This is not a tall story, but actual, interesting news!
You have heard about giraffes and how they are the happy residents of South Africa. They are the tallest living terrestrial animals with extremely long necks and long legs. They have long tongues too (around 20 inches on average) that help them pull and chew leaves all day, every day!
If you think that’s all about giraffes and their species, hold on! Scientists recently found four new distant giraffe species roaming the continent.
Until now, the consensus has been that there is just one giraffe species in the world with nine subspecies. But in 2016, the collaborative research of Giraffe Conservation Foundation (GCF), Senckenberg Biodiversity and Climate Research Centre suggested otherwise by hinting at four possible other species of giraffe.
A species is basically a population or a group of populations with similar characteristics where they can interbreed to produce fertile offspring. In 1735, Carl Linnaeus introduced the modern taxonomy to group species into a genus, families and so on. This helped plants and animals get their scientific recognition. Taxonomy also kept things pretty straightforward – different species are simply different animals.
But little did Linnaeus know what was going to happen 100 years later. Charles Darwin introduced the theory of evolution and with that identifying species under geographical variation became challenging. Species with very different traits got further divided into subgroups. They were considered subspecies of that species. It is through this method scientists also divided the African giraffes into various species and subspecies.
In the new study, the research team examined the genomic evidence taken from over 1000 giraffes (including the previously recognised subspecies) to distinguish these four species. They have classified these new long-necked herbivore species as:
Furthermore, the team also identified two to three distinguished subspecies of southern and northern giraffes.
With giraffes looking so similar, surely you might be wondering how the research team identified these four distinct species.
A few years ago, the Namibian-based Giraffe Conservation Foundation approached Dr Axel Janke about developing ways to distinguish subspecies of giraffes. The foundation wanted to understand how the animals might be affected if different subspecies were mixed together when they were moved into protected areas. Dr Janke, who is a geneticist at the Senckenberg Biodiversity and Climate Research Centre and Goethe University in Germany, started off his research right from the genetic code! He examined the mitochondrial DNA of these giraffes that live throughout sub-Saharan Africa and look like siblings.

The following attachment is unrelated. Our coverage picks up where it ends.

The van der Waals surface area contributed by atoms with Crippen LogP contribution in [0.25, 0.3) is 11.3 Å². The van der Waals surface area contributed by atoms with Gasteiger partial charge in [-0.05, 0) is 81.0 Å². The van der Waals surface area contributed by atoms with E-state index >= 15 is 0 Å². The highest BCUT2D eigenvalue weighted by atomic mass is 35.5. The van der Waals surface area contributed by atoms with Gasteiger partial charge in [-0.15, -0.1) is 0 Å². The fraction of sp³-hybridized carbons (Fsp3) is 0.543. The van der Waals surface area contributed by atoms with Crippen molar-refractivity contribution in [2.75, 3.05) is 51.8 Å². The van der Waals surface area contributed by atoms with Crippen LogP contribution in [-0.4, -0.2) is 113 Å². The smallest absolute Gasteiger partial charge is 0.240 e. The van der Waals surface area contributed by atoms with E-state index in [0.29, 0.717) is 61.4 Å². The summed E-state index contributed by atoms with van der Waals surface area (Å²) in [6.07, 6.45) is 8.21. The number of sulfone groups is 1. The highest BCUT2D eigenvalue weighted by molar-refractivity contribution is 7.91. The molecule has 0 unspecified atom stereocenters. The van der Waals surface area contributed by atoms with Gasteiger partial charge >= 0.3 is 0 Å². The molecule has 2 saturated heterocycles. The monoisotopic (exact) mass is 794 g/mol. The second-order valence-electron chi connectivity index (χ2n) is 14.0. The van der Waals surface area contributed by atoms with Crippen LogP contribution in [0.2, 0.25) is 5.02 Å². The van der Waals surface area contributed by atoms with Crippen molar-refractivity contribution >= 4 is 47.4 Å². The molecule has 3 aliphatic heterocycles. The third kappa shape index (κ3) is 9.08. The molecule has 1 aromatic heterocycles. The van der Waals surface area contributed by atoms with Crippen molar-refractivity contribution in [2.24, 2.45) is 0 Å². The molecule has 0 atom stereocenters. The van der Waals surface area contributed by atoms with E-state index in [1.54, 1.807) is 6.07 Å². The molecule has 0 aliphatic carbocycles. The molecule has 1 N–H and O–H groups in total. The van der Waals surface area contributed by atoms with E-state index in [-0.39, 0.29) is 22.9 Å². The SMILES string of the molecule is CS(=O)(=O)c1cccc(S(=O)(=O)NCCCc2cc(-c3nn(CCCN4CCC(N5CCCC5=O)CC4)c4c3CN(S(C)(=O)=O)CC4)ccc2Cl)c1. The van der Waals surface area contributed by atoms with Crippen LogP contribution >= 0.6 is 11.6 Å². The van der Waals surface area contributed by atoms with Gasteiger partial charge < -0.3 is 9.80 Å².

You all know how DNA carries all the information about how a living thing will look and function. It is the basic building block of our genes and is passed on from our parents.
But mitochondrial DNA is inherited only from the mother and not both parents, which is the case with nuclear DNA. On studying the nuclear DNA, the findings from his research baffled him! “We looked at multiple nuclear genes and found that there are not only one, but at least four genetically highly distinct groups of giraffes,” confirmed Dr Axel Janke. “We were extremely surprised because the morphological and coat pattern differences between giraffes are limited. However, to put our results into perspective, the genetic differences between the distinct giraffe species are similar to those between polar and brown bears.”
Part of this is because scientifically, “giraffes have been a neglected species despite their size,” states Dr Janke. A global focus on endangered and heavy poaching of elephants, lions, and other animals has also contributed to the giraffe’s obscurity. “We estimate that less than 6,000 northern giraffes are remaining in the wild. Their numbers have declined by more than 90% in the last 35 years. As a species, they are one of the most threatened large mammals in the world,” adds Dr Janke.
“It is a miraculous thing,” says Dr Julian Fennessy, director of the Giraffe Conservation Foundation. “The finding of these new species and their genome analysis has great significance for giraffe conservation.”
Hopefully, this new study will put a spotlight on their conservation and save this icon of Africa.
What do you think about this interesting finding about African giraffes? Tell us in the comments below.
Books are Tanaya Goswami’s first love and cheesecakes come a close second. Talking about movies, music, calligraphy, politics, and Elon Musk will get you listed under the friends’ section of her diary. Ever since moving on from her job as an English lecturer, she spends her time at BYJU’S crafting stories filled with emotion and sprinkled with sarcasm. Outside of work, she’s either learning something new (French, most recently!) or is curled up with a book and a cup of coffee. She firmly believes that discovering what you don’t know is the key to knowledge and is constantly working towards improving herself. Drop in a line at [email protected] if you liked her stories, have something nice to say, or if you have compelling ideas to share!
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